Compiler techniques for code compaction

Saumya K. Debray, William Evans, Robert Muth, Bjorn De Sutter

Research output: Contribution to journalArticlepeer-review

176 Scopus citations


In recent years there has been an increasing trend toward the incorporation of computers into a variety of devices where the amount of memory available is limited. This makes it desirable to try to reduce the size of applications where possible. This article explores the use of compiler techniques to accomplish code compaction to yield smaller executables. The main contribution of this article is to show that careful, aggressive, interprocedural optimization, together with procedural abstraction of repeated code fragments, can yield significantly better reductions in code size than previous approaches, which have generally focused on abstraction of repeated instruction sequences. We also show how "equivalent" code fragments can be detected and factored out using conventional compiler techniques, and without having to resort to purely linear treatments of code sequences as in suffix-tree-based approaches, thereby setting up a framework for code compaction that can be more flexible in its treatment of what code fragments are considered equivalent. Our ideas have been implemented in the form of a binary-rewriting tool that reduces the size of executables by about 30% on the average.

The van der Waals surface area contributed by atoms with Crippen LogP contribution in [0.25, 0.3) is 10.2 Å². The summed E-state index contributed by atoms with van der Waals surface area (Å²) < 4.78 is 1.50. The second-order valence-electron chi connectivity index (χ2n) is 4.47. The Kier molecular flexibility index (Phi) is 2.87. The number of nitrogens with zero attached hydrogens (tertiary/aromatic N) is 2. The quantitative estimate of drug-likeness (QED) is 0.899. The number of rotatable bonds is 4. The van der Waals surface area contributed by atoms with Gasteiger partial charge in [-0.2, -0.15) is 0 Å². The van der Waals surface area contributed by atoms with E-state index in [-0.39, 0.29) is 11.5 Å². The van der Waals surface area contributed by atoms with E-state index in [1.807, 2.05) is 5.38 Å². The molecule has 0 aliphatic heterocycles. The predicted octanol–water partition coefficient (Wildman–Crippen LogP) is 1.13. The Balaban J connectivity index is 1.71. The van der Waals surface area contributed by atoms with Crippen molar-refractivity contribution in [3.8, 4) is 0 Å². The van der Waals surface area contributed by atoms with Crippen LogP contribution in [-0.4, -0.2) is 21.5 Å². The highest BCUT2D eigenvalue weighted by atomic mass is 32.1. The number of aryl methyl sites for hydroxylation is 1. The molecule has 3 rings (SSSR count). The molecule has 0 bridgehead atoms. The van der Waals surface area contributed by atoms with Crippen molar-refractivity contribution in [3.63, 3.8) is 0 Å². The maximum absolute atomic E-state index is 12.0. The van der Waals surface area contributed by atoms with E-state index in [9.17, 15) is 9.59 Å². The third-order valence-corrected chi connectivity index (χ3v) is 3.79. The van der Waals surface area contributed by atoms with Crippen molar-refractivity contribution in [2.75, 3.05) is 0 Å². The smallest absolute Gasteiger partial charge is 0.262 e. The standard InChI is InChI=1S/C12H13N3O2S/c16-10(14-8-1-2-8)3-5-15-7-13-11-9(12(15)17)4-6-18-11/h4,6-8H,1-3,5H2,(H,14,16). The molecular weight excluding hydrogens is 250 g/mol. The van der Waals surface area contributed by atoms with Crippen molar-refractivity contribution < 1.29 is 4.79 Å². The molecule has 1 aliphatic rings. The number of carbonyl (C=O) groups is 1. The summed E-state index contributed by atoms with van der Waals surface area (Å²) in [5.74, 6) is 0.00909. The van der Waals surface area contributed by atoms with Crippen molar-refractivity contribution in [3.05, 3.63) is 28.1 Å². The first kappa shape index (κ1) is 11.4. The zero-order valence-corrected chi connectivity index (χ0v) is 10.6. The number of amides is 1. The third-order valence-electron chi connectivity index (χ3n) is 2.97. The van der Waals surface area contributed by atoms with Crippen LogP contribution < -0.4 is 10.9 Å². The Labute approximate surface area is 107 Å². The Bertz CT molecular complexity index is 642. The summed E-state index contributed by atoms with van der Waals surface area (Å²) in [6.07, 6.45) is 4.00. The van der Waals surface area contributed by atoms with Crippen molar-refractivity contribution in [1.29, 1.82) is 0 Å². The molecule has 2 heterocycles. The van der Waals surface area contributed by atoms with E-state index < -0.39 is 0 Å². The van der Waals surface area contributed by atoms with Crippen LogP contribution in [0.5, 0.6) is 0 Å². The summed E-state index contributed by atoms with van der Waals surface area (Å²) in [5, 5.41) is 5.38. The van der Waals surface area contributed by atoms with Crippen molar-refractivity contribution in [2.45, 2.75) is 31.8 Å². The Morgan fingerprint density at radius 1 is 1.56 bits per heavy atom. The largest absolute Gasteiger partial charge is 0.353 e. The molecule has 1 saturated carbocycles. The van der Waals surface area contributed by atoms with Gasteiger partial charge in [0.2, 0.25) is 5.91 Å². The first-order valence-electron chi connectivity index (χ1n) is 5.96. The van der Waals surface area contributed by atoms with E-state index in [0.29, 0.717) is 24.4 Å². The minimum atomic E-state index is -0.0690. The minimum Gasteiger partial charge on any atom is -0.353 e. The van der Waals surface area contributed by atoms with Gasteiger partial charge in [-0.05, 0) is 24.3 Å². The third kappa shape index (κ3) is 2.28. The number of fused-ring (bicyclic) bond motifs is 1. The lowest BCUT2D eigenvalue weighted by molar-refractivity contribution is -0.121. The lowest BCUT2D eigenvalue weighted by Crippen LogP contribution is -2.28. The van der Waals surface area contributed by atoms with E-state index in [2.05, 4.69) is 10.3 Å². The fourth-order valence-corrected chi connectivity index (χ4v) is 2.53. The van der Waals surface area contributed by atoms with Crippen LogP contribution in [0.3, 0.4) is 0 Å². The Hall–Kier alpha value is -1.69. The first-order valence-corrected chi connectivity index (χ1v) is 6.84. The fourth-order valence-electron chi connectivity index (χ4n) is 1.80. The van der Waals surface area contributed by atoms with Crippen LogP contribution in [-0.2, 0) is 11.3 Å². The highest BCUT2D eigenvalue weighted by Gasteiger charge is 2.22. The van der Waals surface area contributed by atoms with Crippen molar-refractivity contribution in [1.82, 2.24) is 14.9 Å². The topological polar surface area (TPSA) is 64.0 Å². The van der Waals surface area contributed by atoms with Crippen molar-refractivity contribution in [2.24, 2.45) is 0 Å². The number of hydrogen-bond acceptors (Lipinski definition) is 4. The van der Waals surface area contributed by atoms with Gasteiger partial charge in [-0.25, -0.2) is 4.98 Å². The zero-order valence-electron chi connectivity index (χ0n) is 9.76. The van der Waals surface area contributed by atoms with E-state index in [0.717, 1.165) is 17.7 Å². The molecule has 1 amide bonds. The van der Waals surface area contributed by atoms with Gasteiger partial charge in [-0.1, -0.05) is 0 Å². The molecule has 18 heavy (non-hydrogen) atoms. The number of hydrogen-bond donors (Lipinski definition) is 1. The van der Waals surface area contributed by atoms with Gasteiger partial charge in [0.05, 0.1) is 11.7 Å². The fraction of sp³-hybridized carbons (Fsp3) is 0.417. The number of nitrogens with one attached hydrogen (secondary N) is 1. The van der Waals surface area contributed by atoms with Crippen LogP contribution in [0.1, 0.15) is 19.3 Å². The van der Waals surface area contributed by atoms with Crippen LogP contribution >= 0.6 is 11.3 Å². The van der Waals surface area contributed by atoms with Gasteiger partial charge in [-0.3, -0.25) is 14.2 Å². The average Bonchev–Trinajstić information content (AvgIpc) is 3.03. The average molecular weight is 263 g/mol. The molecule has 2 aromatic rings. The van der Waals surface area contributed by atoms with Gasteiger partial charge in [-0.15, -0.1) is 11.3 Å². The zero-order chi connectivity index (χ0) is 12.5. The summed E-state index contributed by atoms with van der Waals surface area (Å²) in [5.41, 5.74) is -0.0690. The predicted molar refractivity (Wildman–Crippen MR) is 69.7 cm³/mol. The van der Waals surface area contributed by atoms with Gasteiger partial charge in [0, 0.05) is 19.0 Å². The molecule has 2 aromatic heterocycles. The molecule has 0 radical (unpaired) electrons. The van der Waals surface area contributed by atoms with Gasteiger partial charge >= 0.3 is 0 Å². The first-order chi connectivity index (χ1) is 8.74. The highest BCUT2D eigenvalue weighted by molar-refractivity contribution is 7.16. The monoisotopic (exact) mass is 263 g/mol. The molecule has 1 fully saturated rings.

Original languageEnglish (US)
Pages (from-to)378-415
Number of pages38
JournalACM Transactions on Programming Languages and Systems
Issue number2
StatePublished - Mar 2000


  • Code compaction
  • Code compression
  • Code size
  • Compilers
  • D.3.4 [Programming Languages]: Processors - code generation
  • E.4 [Coding and Information Theory]: Data Compaction and Compression - Program, representation
  • Experimentation
  • Optimization
  • Performance

ASJC Scopus subject areas

  • Software


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